Exhibits are located in the house and three other buildings. One exhibit details Poe's early life and includes his narrow bed and furniture from his foster parents' house. Poe's father abandoned his mother when the boy was 2; his mother died of tuberculosis the following year when she was in Richmond with a traveling theater company. Tobacco merchant John Allan and his wife took in Poe and gave him the best schooling money could buy. As a young boy Poe may have been a satisfactory addition to the household, but Allan described the teenage Poe as "that damn actor's son," a "quite miserable, sulky, & ill-tempered" youth. He excluded Poe from his will.

In fact, as museum director Kat Spears told me, Poe was a complex character, torn between his poor roots and his privileged upbringing. His early friends remembered him as a leader who often got his followers in trouble, a young man who was by turns capricious, imperious and generous, yet "not steadily kind or even amiable." He famously married his 13-year-old cousin when he was 27; she would die at age 24, another crushing blow. As for his reputation as a drunk, Spears maintains that such a depiction is incomplete: "A lot of young people who come here . . . sometimes have the idea that alcohol makes you more creative. What we stress is that he was a disciplined writer: He didn't drink and write." She likens his mood swings to bipolar behavior. "He drank to buoy himself at times."

Spears told me this as we stood in a room that holds samples of his tight, neat handwriting and a leather trunk that contained nearly all his worldly belongings: clothes, a mirror and manuscripts. It was left in his room in Richmond when he took a trip to Philadelphia in 1849. After stopping in Baltimore for reasons unknown, Poe was found outside a tavern in a delirium. He was taken to a hospital and, never regaining full consciousness, died four days later, at age 40; the coroner termed the cause of death "congestion of the brain." Over the years various theories regarding his death have been proposed: epilepsy, rabies, heart attack, diabetes, alcohol poisoning and murder, to name but a few.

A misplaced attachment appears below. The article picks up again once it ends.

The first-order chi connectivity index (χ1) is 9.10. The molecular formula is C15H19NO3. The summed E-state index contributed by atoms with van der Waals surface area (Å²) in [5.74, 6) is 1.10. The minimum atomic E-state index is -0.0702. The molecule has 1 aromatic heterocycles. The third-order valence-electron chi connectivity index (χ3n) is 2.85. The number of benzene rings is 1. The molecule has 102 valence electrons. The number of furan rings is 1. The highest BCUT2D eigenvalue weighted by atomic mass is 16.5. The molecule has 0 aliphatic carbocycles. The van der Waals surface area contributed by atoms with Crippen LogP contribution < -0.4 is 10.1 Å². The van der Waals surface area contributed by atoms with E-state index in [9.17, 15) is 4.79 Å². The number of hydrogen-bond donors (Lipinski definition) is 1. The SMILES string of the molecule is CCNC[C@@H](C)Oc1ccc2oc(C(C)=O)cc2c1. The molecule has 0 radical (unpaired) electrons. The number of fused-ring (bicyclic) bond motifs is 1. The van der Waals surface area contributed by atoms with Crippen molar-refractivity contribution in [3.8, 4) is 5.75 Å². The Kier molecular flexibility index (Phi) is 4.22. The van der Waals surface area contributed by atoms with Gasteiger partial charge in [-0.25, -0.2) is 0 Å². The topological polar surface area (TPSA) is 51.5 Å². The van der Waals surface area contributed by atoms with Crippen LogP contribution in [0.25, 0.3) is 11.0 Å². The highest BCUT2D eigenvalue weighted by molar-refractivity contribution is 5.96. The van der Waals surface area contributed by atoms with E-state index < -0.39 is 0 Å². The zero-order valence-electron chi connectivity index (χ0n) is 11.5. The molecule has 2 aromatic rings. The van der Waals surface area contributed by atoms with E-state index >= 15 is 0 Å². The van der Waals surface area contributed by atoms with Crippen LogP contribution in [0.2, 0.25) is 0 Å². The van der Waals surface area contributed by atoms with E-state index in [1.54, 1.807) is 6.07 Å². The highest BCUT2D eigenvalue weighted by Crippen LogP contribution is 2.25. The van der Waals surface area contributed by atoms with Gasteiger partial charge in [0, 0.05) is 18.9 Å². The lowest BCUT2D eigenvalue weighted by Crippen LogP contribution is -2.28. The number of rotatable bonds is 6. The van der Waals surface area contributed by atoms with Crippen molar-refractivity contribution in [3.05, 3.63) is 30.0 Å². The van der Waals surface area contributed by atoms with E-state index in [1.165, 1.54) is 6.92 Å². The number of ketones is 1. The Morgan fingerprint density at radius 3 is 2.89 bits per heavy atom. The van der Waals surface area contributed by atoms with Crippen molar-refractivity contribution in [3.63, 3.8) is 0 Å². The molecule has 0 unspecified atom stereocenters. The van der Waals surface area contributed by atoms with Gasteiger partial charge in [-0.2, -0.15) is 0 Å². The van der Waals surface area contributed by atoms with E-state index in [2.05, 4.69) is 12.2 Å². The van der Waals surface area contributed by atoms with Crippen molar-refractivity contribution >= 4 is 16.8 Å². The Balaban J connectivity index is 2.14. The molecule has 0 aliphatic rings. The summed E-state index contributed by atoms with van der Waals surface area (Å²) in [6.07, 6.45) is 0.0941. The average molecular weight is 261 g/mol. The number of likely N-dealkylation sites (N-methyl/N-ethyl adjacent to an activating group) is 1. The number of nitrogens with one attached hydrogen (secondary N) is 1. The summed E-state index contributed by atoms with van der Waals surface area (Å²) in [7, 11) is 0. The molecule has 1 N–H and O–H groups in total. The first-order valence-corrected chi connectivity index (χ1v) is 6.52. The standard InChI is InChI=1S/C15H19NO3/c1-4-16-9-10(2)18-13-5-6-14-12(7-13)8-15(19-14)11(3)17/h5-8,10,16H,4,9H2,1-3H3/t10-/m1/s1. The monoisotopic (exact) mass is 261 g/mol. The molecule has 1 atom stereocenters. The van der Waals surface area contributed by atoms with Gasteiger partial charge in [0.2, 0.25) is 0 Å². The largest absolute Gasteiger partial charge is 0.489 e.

There is no definitive answer, nor is there an answer to the mystery of Poe the man, though the museum helps you understand him better. I ended my tour in the gift shop, amid Poe action figures and shot glasses. I asked museum curator Chris Semtner why people still care about Poe after two centuries.

"His works are still modern," he said. "Everybody has to read him in school, and he's the first writer they actually like. His works explore the deepest recesses of the human mind. He's the quintessential outsider and rebel, and people sympathize with that." Events and education coordinator Kappy Anklam could not help chipping in her thoughts, noting that lots of Goths visit the museum, attracted by Poe's obsession with the weird and morbid.

The museum plans a 24-hour birthday bash on Jan. 19. But any time is a good time to go to Richmond and delve into America's first great lyric poet, inventor of the modern detective story and early master of the macabre.

As for myself, from that numinous chamber I fled, aghast. I cannot give tongue to what I found there. Yet I would not hesitate to return.